Working with GIFs
GIFs are an option for small image sizes where only a few colors are needed. Much like PNG-8, GIF files are restricted to only 256 colors, but because of this should never be used for product photos.
Saving Images Properly
As mentioned, large images take a website longer to load. Seeing as 47% of users expect a webpage to load in under 2 seconds, and 40% will abandon a page that takes more than 3 seconds to load, it’s important that your images are small enough to ensure a speedy site!
These are ways to save your images so they’re compressed and properly optimized for your website:
Save Images for Web
One of the easiest methods of reducing the file size without significantly reducing the quality of your images is using Photoshop’s ‘Save for Web’ function.
You simply open your image in Photoshop and go to File > Export > Save for Web (Legacy). A window will appear which will allow you to choose your export quality. We typically recommend a quality of 60 works best because it drops the file size with no noticeable difference in quality.
Compress Images for Web
Image compression apps are another easy way to reduce the file size of images. These types of tools remove hidden data in image files like additional color profiles and metadata – geolocation of where the photograph was taken – that aren’t needed. These tools provide a quick and easy way to reduce files size without losing any image quality.
The name of your image file can help search engines discover your content in context. This is where keywords first enter the picture – literally.
If you’re uploading a photo of nature photography, a relevant filename like nature_photography.png has a better chance of ranking well in search than DSC_3214.png. If it’s possible to be even more specific, such as San-Diego-Botanic-Garden.png, then that’s even better for SEO.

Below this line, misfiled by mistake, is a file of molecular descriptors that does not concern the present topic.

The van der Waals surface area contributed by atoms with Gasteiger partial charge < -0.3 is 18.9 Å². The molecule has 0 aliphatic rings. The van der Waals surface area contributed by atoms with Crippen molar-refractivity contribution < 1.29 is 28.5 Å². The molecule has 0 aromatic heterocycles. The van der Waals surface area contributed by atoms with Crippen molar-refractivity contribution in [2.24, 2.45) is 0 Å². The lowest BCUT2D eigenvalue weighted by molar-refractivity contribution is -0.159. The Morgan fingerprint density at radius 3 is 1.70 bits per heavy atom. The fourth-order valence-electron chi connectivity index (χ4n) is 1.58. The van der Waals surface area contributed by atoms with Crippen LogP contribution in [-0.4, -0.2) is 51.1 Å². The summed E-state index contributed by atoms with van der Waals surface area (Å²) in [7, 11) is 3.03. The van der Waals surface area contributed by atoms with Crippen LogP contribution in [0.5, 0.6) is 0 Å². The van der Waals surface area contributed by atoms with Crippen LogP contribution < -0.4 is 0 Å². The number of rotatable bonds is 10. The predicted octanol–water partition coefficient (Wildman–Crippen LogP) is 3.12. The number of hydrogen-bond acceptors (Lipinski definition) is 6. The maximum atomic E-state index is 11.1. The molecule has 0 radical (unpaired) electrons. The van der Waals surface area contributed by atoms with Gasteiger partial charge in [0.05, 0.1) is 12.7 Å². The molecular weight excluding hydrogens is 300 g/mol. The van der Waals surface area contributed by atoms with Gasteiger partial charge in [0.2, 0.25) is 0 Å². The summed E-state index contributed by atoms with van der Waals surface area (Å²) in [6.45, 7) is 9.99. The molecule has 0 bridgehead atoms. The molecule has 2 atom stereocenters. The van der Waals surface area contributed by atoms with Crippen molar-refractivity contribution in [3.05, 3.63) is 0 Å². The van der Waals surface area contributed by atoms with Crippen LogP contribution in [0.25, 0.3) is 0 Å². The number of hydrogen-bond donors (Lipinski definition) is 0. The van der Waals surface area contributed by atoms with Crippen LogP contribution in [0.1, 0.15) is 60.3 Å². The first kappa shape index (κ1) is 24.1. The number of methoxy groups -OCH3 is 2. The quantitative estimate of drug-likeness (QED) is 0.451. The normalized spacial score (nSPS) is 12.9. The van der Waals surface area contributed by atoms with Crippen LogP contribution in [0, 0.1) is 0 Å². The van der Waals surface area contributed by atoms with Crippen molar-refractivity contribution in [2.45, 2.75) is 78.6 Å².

Think about how your users search for products or services on your website. What naming patterns do they use when they search? If you don’t enter a separate title for your image upon upload, the filename will also serve as the image title, which makes it all the more important to be clear and accurate with your filename.
Alt attributes are the text alternatives to your image which will appear if your image fails to load. Because web crawlers don’t have eyes, these alternatives are what search engines see instead of an image, making them important for both accessibility and SEO.
The alt text and title text tag fields are the best places to put any keywords relevant to your image.
The title text is essentially the name of your image, and as such serves a very similar purpose to your image name. The main difference is that it needs to be human readable as well as machine readable – so use spaces to separate the words in your image instead of underscores or dashes.
This is the field that describes what your image depicts. Alt text can help search engines work out not just the content of an image but the topic of the surrounding text which makes it just as important.